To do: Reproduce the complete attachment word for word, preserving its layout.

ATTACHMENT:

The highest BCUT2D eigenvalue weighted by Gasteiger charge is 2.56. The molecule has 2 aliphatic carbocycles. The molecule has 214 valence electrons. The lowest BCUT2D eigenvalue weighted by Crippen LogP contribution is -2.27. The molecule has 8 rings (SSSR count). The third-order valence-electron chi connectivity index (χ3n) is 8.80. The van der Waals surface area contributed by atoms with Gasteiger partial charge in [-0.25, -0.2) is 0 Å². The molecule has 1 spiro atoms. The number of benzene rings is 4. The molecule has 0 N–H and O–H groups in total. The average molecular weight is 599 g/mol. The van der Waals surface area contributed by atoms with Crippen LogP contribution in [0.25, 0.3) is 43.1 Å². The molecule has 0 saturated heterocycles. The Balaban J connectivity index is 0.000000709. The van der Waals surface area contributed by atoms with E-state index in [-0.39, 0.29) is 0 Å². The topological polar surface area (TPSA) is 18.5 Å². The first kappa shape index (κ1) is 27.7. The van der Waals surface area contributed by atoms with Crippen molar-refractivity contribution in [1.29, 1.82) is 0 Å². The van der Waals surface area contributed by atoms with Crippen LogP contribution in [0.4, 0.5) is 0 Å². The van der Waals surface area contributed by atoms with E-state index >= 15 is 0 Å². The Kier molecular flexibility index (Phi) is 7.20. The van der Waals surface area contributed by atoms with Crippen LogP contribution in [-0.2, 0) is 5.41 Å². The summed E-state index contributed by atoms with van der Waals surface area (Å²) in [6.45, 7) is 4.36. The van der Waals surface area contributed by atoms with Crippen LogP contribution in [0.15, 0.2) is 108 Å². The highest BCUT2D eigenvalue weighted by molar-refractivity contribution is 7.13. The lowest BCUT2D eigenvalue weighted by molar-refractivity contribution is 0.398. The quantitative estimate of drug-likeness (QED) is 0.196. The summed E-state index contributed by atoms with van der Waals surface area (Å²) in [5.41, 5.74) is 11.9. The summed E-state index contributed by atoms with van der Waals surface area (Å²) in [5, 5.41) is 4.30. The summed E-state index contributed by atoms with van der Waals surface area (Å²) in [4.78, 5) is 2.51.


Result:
The highest BCUT2D eigenvalue weighted by Gasteiger charge is 2.56. The molecule has 2 aliphatic carbocycles. The molecule has 214 valence electrons. The lowest BCUT2D eigenvalue weighted by Crippen LogP contribution is -2.27. The molecule has 8 rings (SSSR count). The third-order valence-electron chi connectivity index (χ3n) is 8.80. The van der Waals surface area contributed by atoms with Gasteiger partial charge in [-0.25, -0.2) is 0 Å². The molecule has 1 spiro atoms. The number of benzene rings is 4. The molecule has 0 N–H and O–H groups in total. The average molecular weight is 599 g/mol. The van der Waals surface area contributed by atoms with Crippen LogP contribution in [0.25, 0.3) is 43.1 Å². The molecule has 0 saturated heterocycles. The Balaban J connectivity index is 0.000000709. The van der Waals surface area contributed by atoms with E-state index in [-0.39, 0.29) is 0 Å². The topological polar surface area (TPSA) is 18.5 Å². The first kappa shape index (κ1) is 27.7. The van der Waals surface area contributed by atoms with Crippen molar-refractivity contribution in [1.29, 1.82) is 0 Å². The van der Waals surface area contributed by atoms with Crippen LogP contribution in [0.4, 0.5) is 0 Å². The van der Waals surface area contributed by atoms with E-state index >= 15 is 0 Å². The Kier molecular flexibility index (Phi) is 7.20. The van der Waals surface area contributed by atoms with Crippen LogP contribution in [-0.2, 0) is 5.41 Å². The summed E-state index contributed by atoms with van der Waals surface area (Å²) in [6.45, 7) is 4.36. The van der Waals surface area contributed by atoms with Crippen LogP contribution in [0.15, 0.2) is 108 Å². The highest BCUT2D eigenvalue weighted by molar-refractivity contribution is 7.13. The lowest BCUT2D eigenvalue weighted by molar-refractivity contribution is 0.398. The quantitative estimate of drug-likeness (QED) is 0.196. The summed E-state index contributed by atoms with van der Waals surface area (Å²) in [5.41, 5.74) is 11.9. The summed E-state index contributed by atoms with van der Waals surface area (Å²) in [5, 5.41) is 4.30. The summed E-state index contributed by atoms with van der Waals surface area (Å²) in [4.78, 5) is 2.51.